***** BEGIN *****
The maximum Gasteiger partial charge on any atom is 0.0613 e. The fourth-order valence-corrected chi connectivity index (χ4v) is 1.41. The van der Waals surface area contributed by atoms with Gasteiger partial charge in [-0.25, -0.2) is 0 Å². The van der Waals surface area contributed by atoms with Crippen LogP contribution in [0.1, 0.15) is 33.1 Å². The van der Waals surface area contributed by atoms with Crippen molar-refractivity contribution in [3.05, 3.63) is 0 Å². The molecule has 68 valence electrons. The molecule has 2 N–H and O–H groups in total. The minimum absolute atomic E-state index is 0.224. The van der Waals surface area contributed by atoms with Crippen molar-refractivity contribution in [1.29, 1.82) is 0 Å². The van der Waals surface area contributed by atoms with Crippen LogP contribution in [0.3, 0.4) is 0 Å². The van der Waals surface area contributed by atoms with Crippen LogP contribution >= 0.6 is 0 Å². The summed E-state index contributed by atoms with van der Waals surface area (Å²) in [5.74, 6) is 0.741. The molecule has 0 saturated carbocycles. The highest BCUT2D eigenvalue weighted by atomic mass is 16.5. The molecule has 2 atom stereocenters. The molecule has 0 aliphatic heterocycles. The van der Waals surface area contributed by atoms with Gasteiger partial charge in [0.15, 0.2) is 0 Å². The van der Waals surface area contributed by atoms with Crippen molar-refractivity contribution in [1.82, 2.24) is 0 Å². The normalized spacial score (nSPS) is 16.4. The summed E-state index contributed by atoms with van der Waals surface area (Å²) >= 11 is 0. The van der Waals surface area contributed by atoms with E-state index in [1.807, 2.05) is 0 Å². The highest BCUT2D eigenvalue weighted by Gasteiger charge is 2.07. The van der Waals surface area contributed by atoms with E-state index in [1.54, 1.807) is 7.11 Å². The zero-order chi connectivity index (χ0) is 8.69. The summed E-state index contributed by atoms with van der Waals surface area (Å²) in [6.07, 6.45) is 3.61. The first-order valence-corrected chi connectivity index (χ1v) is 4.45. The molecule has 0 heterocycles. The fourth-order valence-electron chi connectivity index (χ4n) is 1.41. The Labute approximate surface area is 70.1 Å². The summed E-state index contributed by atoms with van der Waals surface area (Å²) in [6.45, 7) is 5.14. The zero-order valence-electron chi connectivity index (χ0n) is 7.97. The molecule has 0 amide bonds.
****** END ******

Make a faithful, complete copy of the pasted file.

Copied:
The maximum Gasteiger partial charge on any atom is 0.0613 e. The fourth-order valence-corrected chi connectivity index (χ4v) is 1.41. The van der Waals surface area contributed by atoms with Gasteiger partial charge in [-0.25, -0.2) is 0 Å². The van der Waals surface area contributed by atoms with Crippen LogP contribution in [0.1, 0.15) is 33.1 Å². The van der Waals surface area contributed by atoms with Crippen molar-refractivity contribution in [3.05, 3.63) is 0 Å². The molecule has 68 valence electrons. The molecule has 2 N–H and O–H groups in total. The minimum absolute atomic E-state index is 0.224. The van der Waals surface area contributed by atoms with Crippen molar-refractivity contribution in [1.29, 1.82) is 0 Å². The van der Waals surface area contributed by atoms with Crippen LogP contribution in [0.3, 0.4) is 0 Å². The van der Waals surface area contributed by atoms with Crippen LogP contribution >= 0.6 is 0 Å². The summed E-state index contributed by atoms with van der Waals surface area (Å²) in [5.74, 6) is 0.741. The molecule has 0 saturated carbocycles. The highest BCUT2D eigenvalue weighted by atomic mass is 16.5. The molecule has 2 atom stereocenters. The molecule has 0 aliphatic heterocycles. The van der Waals surface area contributed by atoms with Gasteiger partial charge in [0.15, 0.2) is 0 Å². The van der Waals surface area contributed by atoms with Crippen molar-refractivity contribution in [1.82, 2.24) is 0 Å². The normalized spacial score (nSPS) is 16.4. The summed E-state index contributed by atoms with van der Waals surface area (Å²) >= 11 is 0. The van der Waals surface area contributed by atoms with E-state index in [1.807, 2.05) is 0 Å². The highest BCUT2D eigenvalue weighted by Gasteiger charge is 2.07. The van der Waals surface area contributed by atoms with E-state index in [1.54, 1.807) is 7.11 Å². The zero-order chi connectivity index (χ0) is 8.69. The summed E-state index contributed by atoms with van der Waals surface area (Å²) in [6.07, 6.45) is 3.61. The first-order valence-corrected chi connectivity index (χ1v) is 4.45. The molecule has 0 heterocycles. The fourth-order valence-electron chi connectivity index (χ4n) is 1.41. The Labute approximate surface area is 70.1 Å². The summed E-state index contributed by atoms with van der Waals surface area (Å²) in [6.45, 7) is 5.14. The zero-order valence-electron chi connectivity index (χ0n) is 7.97. The molecule has 0 amide bonds.